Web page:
With delivery fast becoming a must-have for restaurant chains big and small, operators are adjusting processes and adapting new strategies to tap into the booming business. From Auntie Anne's stepping out of its retail comfort zone to Dunkin's use of geofencing in New York to ensure food is delivered hot, these chains are finding unique ways to capitalize on off-premise opportunities.
Customers typically expect to see Auntie Anne’s in malls or travel centers, but don’t often seek it out in other channels or occasions, Auntie Anne's Growth Initiatives Director Danika Brown told Restaurant Dive.
"One of the biggest barriers to choosing Auntie Anne's is accessibility," Brown said.
Changing consumer mindsets and advertising to show that people can buy Auntie Anne's products in an array of locations has been the biggest challenge to driving awareness so far, Brown said. By driving more awareness around delivery and catering, the brand will become less venue-specific and more experience-based, she said. In June, it offered free delivery via DoorDash for National Best Friend’s Day as part of its new partnership with the delivery provider.
And the strategy seems to be working.
"We're on track to triple off-premise sales this year," she said. "Third-party delivery is the fastest-growing aspect."
Getting its products to new customers has involved some negotiating with its third-party partners. Uber Eats, for example, developed a survey with franchisees to learn the best places for where drivers should park outside shopping malls, which entrance to use and to include very clear instructions on how to pick up the order, she said.
The company is also considering incentives for drivers, such as free pretzels, to make the process more enjoyable, especially since picking up food from a mall can be more difficult, she said.
The company is expected to bring delivery to 80% of its units by the third quarter, she said.
Dunkin' is using Grubhub/Seamless's geofencing capabilities around its 400 New York City locations to monitor traffic for better delivery times. Grubhub, using POS integration, will offer drivers real-time estimates in terms of how far they are from a location, Seth Priebatsch, Grubhub's head of enterprise, told Nation's Restaurant News. The technology, in turn, will send the orders to the restaurant when a driver is close by so the kitchen can prepare the food and is ready once the driver arrives.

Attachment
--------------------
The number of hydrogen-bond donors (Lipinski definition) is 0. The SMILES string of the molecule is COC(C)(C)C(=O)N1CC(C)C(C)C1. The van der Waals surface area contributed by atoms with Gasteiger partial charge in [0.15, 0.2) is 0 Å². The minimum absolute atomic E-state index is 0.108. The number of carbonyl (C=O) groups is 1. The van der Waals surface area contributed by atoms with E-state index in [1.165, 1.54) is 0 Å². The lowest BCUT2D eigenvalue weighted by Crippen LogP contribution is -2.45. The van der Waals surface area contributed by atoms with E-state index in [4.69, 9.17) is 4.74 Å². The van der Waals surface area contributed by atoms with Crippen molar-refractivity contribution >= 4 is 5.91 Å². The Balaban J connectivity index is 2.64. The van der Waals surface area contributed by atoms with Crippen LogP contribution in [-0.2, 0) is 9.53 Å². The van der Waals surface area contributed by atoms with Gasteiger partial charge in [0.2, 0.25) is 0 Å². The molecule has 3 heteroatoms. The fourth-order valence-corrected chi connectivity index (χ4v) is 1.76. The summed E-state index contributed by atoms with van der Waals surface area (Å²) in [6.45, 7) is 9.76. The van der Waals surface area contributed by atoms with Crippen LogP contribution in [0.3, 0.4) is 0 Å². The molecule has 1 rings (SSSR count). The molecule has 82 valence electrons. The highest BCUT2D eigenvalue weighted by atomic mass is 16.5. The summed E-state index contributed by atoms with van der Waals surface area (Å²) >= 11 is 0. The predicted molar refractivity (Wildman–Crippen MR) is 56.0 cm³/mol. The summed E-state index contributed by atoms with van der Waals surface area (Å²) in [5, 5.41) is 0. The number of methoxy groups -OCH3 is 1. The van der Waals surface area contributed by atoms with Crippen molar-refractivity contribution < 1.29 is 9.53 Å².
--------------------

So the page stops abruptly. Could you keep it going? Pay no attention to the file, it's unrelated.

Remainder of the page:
This technology will ensure that customers receive hot food and drinks when they're still warm and that drivers aren't traveling a long distance to deliver food.
While still in pilot stage, delivery will be a big part of the company's off-premise strategy, which includes catering, Brandy Blackwell, Dunkin' Brands director of new business - catering and delivery, told Restaurant Dive in an email.
"Off-premise provides opportunities to reach new consumers and demographics, generate sales during slower dayparts, and increase frequency through incremental purchases," Blackwell said. "In addition to the fact that consumers are demanding more convenience and accessibility from restaurants, the demand for high-quality coffee and espresso drinks also continues to grow. Delivery enables us to fulfill a need (or craving) for our consumers by meeting them in the space they want to be met in."
Shake Shack, which entered into a national partnership with Grubhub this week, will also use this technology.
The fast casual pizza chain is gearing up for a future where a significant amount of orders come from online through delivery or carryout, Blaze Pizza general manager, digital growth initiatives, Daniela Simpson told Restaurant Dive. The company now has pickup shelves and is rolling out drive-thrus in select locations for mobile pickups, she said.
As part of the pickup experience, the chain is looking into including a communal table where there are condiments or a water container for people waiting for their orders, Simpson said.
"As we ramp up the sales on online delivery and pickup there is going to be a lot of traffic coming in," Simpson said. "We're looking at how we make the experience as pleasant for those folks as well."
Since most of the chain's business is still dine-in, it doesn't want to disturb that piece of the business, Robert Kluger, SVP of development, told Restaurant Dive.
Unlike other fast casual chains, like Chipotle, that are having to add second make lines for digital orders, Blaze Pizza built its locations with a second make line in the back of the house from the very beginning with the intention of using that space for digital orders, he said.
"It keeps our process seamless," Kluger said. "The last thing you want is guests getting frustrated or confused."
Fazoli's, an Italian fast food chain with drive-thrus, has also had success with pickup shelves. Originally, customers had to go to the counter to pick up their to-go orders, but the restaurant soon realized that diners didn't want to converse with staff and preferred to pick up their food and leave, Tim Kimmel, director of company operations, told Restaurant Dive. So the company moved orders closer to the entrance of the restaurant for quicker and easier pickups, he said.
Within the last two years, third-party delivery has taken off at the chain, he said. Pickup, delivery, takeout and catering are growing by 50% and 70% in some locations, he said.
"We're seeing weekly gains [in delivery sales]," Kimmel said.
While much of its sales have shifted to off-premise, the company has added an extra service element for those that dine in, he said. Dine-in customers receive their food on china and employees bus those tables. Customers also get unlimited breadsticks and staff provide shaved parmesan, he said.